casinoOnce upon a time, if you wanted to gamble in America, you made the trek out to Las Vegas, and a glamorous and exciting trek it was. Then Atlantic City got on board, and tribal casinos opened at various locales around the country. The poker boom hit, and everyone and their mother wanted to open US casinos and ride the tidal wave.  A combination of changing mores and the addictive excitement of gambling on tables and machines swept America and suddenly, it seemed like every state wanted to legalize what had once been largely forbidden. Dazzling revenues and thousands of created job opportunities probably didn’t hurt the surge in gaming houses either.

But those days appear to have hit a sinkhole in the road: experts are now saying that the American casino market is overbuilt, and approaching complete saturation.

Too Much Competition, Not Enough Differentiation

What’s caused the downward spiral? According to University of Nevada, Reno professor Mark Nichols,  it’s become something of a fast-food-that’s-all-the-same environment for American casinos.  Nichols says that casinos have lost their ability “to out-entice somebody, because everybody is pretty much the same, and everybody is on the same playing field. [So] then it just comes down to location.”  Fitch gaming analyst Alex Bumazhny told Bloomberg earlier this month that the American brick-and-mortar casino market has nearly reached the saturation point: “It’s almost a zero-sum game whenever a new casino opens [now],” Bumazhy said.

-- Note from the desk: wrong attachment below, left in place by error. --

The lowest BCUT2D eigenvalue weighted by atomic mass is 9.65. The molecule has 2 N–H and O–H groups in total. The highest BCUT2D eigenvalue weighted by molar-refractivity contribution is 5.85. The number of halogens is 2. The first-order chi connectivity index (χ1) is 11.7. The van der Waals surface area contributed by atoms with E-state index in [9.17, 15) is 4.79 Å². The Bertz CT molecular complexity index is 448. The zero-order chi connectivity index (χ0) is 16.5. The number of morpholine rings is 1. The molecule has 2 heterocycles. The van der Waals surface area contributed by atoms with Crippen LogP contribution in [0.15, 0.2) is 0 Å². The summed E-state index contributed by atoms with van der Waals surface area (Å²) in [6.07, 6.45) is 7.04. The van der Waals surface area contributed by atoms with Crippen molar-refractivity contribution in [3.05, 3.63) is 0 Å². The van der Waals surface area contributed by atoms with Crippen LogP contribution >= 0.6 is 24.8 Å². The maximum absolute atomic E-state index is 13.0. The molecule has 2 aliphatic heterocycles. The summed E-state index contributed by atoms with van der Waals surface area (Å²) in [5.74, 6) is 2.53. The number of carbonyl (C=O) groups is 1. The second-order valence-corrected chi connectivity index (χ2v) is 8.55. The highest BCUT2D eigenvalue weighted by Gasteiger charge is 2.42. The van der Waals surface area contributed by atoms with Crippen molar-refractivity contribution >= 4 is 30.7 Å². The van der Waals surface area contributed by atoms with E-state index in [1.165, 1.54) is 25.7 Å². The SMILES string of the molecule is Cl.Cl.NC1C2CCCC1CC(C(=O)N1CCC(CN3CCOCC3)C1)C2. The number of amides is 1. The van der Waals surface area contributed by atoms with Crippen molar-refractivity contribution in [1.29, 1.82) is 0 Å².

Legendary Las Vegas Sands’ chairman Sheldon Adelson observed last year that the gambling industry itself is one of “supply and demand;” apparently there is now too much supply and demand has become complacent and expectant. The dawn of legalized online gambling that is about to burst forth in several key U.S. states cannot be helping, either; when it comes to location, after all, nothing is handier than your own bedroom, in your pajamas.

Where Atlantic City once owned the East Coast for land gaming, the scenery has now changed dramatically. Since its neighbor Pennsylvania opened its first casinos in 2006,  New Jersey’s prime gambling mecca has seen its gaming revenues halved; a reality not aided by unfortunate and unforeseen events such as Hurricane Sandy and enormous political infighting between various factions in the Garden State over how to develop and market Atlantic City to potential customers.

New and Shiny Beats Old and Tawdry

Even within gambling states, stiffer and newer competition has not been able to keep gaming profits from falling overall.  For example, while table game revenues rose 12% this January for Pennsylvania’s table games overall, it was largely due to the influx of fancier, newer casinos such as Sands Bethlehem and Parx, while the state’s older properties actually lost money compared to the same time in years prior. Likewise, Illinois’ new Des Plaines Rivers Casino saw a 6.8% revenue spike in January, while overall state gaming revenues dropped 3%.  Similarly, Maryland’s new Maryland Live! Casino reaped 75% of the state’s overall January gaming intake, while two older casinos dropped 6.5% and a whopping 44% in total.

Where it will all go from here is anybody’s guess, but if you’re considering investing in a gambling venture right now, perhaps a lottery ticket is your best bet.